In the absence of confidence, employees become distrustful, stakeholders become doubtful and investors become scare. In the presence of confidence, leaders receive grace and space to do that which is in the organization or company’s best interest, and employees and stakeholders become more likely to take risks that may ultimately benefit themselves and the company.

This is key because few people are willing to try things that they do not believe they can master. Confidence is not only inspiring, it is contagious.

Want to be more confident? Here’re 62 Proven Ways to Build Self-Confidence.

5. Persistence

Persistence is a critical trait of positive leadership. Persistence enables leaders to continue trying, even in the face of disappointment or failure. Persistence enables employees to believe that success is within reach, and therefore they must keep striving to achieve it.

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Since few things happen quickly, persistence is required. Social media may give the illusion that success is an overnight job. It’s not. Many people strive for years, and some decades, to influence change or to achieve career success.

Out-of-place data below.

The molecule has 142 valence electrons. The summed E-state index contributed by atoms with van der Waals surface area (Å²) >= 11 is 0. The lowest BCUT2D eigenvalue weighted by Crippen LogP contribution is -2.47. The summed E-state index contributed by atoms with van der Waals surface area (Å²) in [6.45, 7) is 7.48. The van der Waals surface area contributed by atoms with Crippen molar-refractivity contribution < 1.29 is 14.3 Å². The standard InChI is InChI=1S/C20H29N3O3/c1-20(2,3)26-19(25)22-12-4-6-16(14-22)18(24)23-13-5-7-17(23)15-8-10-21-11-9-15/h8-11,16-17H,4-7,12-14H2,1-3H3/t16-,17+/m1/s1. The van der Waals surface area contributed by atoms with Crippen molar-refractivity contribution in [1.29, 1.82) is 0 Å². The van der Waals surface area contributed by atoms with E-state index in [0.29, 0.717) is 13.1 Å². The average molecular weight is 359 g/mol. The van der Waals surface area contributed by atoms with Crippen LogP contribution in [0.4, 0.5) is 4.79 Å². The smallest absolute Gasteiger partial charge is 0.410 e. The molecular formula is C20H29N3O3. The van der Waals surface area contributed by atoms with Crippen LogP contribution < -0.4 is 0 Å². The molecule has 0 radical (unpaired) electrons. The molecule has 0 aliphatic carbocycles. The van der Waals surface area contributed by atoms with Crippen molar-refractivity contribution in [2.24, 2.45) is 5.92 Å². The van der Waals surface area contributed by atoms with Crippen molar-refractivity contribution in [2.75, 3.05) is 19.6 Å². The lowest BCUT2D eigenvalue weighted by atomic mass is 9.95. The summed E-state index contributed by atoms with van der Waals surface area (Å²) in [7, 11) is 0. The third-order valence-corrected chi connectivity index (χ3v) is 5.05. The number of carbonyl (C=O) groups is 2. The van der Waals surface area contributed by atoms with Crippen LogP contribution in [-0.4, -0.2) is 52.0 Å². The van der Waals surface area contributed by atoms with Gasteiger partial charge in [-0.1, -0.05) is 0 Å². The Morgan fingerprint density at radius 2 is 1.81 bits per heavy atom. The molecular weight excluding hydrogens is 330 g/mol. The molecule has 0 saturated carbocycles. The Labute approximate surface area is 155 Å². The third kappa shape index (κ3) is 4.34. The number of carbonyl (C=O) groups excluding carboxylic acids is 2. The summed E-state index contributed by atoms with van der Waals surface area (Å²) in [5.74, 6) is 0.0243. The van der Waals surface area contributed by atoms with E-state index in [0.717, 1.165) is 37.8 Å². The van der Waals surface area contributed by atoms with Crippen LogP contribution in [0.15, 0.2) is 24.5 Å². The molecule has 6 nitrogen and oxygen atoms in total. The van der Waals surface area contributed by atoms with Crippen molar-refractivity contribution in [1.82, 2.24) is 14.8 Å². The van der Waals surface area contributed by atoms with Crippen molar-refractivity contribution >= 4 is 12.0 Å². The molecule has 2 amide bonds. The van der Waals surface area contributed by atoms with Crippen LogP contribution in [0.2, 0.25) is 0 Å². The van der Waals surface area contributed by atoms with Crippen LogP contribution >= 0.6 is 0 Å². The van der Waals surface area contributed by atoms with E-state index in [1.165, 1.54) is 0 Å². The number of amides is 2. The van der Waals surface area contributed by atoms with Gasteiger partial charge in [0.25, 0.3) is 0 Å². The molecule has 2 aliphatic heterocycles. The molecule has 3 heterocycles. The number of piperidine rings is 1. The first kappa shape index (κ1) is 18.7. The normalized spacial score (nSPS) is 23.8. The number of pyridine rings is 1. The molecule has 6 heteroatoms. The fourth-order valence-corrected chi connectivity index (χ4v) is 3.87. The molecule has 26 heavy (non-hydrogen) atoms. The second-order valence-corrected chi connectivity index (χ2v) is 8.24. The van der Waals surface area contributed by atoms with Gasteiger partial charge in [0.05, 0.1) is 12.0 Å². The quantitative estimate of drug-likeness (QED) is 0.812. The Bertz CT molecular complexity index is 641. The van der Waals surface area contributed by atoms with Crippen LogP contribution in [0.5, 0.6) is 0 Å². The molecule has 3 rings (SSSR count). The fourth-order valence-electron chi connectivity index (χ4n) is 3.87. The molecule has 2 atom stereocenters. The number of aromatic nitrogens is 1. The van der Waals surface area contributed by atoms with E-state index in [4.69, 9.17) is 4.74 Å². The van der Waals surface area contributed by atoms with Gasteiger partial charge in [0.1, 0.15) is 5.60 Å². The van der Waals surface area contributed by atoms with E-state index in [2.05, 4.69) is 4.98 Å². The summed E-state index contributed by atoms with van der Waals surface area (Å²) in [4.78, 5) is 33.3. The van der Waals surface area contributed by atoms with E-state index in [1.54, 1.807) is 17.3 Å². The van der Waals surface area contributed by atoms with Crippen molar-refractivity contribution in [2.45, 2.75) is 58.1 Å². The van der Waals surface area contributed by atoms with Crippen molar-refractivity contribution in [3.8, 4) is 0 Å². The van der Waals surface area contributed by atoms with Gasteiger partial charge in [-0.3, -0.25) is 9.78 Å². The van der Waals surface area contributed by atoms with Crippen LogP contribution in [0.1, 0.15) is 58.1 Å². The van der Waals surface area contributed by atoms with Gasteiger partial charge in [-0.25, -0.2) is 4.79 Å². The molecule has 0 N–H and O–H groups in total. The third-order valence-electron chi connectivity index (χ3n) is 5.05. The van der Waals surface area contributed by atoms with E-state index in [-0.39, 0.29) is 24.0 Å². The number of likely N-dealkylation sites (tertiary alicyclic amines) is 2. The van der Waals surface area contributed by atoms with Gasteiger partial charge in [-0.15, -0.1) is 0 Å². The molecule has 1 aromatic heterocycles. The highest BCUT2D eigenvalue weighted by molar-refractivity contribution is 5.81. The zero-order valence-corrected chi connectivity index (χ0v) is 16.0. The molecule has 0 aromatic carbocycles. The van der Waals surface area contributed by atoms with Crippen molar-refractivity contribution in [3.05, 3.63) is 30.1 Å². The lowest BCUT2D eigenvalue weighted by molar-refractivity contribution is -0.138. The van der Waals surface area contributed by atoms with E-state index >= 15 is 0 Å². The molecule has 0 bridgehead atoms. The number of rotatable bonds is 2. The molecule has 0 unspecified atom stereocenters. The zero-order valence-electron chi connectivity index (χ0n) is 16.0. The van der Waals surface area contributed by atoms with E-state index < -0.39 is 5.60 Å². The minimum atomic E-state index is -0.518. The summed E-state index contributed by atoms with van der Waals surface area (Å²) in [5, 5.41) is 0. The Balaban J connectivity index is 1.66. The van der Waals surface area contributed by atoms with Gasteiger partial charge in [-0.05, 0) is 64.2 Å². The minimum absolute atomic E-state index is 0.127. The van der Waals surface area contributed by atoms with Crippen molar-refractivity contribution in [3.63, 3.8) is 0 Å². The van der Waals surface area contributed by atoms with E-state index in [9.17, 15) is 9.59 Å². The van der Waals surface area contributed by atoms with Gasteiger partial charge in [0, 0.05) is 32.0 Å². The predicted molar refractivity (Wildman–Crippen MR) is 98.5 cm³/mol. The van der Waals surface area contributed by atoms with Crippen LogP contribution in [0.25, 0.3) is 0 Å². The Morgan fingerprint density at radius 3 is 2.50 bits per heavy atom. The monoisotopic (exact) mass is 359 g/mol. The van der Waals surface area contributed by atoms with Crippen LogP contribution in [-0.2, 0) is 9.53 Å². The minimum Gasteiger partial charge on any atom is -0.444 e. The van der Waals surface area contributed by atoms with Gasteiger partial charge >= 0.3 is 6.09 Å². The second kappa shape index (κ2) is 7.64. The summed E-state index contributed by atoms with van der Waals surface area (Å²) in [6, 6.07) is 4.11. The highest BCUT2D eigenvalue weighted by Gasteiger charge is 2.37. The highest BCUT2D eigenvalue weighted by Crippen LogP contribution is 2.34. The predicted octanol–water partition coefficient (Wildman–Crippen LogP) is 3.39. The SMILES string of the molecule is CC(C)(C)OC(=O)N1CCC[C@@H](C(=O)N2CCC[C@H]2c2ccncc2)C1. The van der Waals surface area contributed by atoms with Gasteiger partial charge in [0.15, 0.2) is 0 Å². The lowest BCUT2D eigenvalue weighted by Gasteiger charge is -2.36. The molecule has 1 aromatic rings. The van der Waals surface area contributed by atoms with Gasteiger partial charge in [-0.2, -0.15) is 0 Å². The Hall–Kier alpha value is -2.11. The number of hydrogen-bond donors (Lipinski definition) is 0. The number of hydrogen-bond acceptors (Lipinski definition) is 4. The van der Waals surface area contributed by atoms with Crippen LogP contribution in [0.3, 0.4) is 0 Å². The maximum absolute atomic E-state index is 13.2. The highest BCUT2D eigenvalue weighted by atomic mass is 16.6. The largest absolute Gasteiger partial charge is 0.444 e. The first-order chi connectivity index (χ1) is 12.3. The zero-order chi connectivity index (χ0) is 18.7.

I once provided public relations support for Padres y Jovenes Unidos, a grassroots organization in Denver, Colorado, which worked for a decade to come to an agreement that would clarify the role of police in schools, and limit the involvement of police in school disciplinary matters. After 10 years of working with young people, the school district and local police, Padres reached a monumental agreement with all parties. It took persistence to see their goal become a reality.

Leading Positively

To lead positively, you must make a commitment to continue growing and to live with humility. When a person has achieved a certain level of success, it is easy to think that their internal work is complete. But as long as we live, we will be presented with opportunities to develop and grow. We should take those and never cease taking those.